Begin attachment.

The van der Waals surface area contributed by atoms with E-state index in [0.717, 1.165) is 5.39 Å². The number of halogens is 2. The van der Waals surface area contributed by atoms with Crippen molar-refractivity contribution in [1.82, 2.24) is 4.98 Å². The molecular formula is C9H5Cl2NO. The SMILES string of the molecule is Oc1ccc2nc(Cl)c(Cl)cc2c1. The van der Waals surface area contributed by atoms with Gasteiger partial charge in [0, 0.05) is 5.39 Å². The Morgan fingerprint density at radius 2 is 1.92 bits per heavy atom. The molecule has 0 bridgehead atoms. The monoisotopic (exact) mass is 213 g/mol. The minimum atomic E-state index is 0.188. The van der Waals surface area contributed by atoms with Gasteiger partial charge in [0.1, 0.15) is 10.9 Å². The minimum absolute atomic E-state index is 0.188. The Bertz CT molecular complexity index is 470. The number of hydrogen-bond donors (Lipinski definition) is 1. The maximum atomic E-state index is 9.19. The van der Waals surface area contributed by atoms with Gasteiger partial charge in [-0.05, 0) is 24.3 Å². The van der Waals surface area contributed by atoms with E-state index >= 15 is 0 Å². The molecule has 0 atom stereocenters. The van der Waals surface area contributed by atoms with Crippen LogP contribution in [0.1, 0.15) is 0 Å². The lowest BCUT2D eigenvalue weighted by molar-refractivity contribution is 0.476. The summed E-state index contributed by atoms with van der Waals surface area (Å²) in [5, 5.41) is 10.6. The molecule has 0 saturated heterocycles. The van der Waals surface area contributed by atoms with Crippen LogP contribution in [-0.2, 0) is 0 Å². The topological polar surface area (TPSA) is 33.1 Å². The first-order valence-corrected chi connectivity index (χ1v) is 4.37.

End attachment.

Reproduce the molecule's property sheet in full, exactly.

The van der Waals surface area contributed by atoms with E-state index in [0.717, 1.165) is 5.39 Å². The number of halogens is 2. The van der Waals surface area contributed by atoms with Crippen molar-refractivity contribution in [1.82, 2.24) is 4.98 Å². The molecular formula is C9H5Cl2NO. The SMILES string of the molecule is Oc1ccc2nc(Cl)c(Cl)cc2c1. The van der Waals surface area contributed by atoms with Gasteiger partial charge in [0, 0.05) is 5.39 Å². The Morgan fingerprint density at radius 2 is 1.92 bits per heavy atom. The molecule has 0 bridgehead atoms. The monoisotopic (exact) mass is 213 g/mol. The minimum atomic E-state index is 0.188. The van der Waals surface area contributed by atoms with Gasteiger partial charge in [0.1, 0.15) is 10.9 Å². The minimum absolute atomic E-state index is 0.188. The Bertz CT molecular complexity index is 470. The number of hydrogen-bond donors (Lipinski definition) is 1. The maximum atomic E-state index is 9.19. The van der Waals surface area contributed by atoms with Gasteiger partial charge in [-0.05, 0) is 24.3 Å². The van der Waals surface area contributed by atoms with E-state index >= 15 is 0 Å². The molecule has 0 atom stereocenters. The van der Waals surface area contributed by atoms with Crippen LogP contribution in [0.1, 0.15) is 0 Å². The lowest BCUT2D eigenvalue weighted by molar-refractivity contribution is 0.476. The summed E-state index contributed by atoms with van der Waals surface area (Å²) in [5, 5.41) is 10.6. The molecule has 0 saturated heterocycles. The van der Waals surface area contributed by atoms with Crippen LogP contribution in [-0.2, 0) is 0 Å². The topological polar surface area (TPSA) is 33.1 Å². The first-order valence-corrected chi connectivity index (χ1v) is 4.37.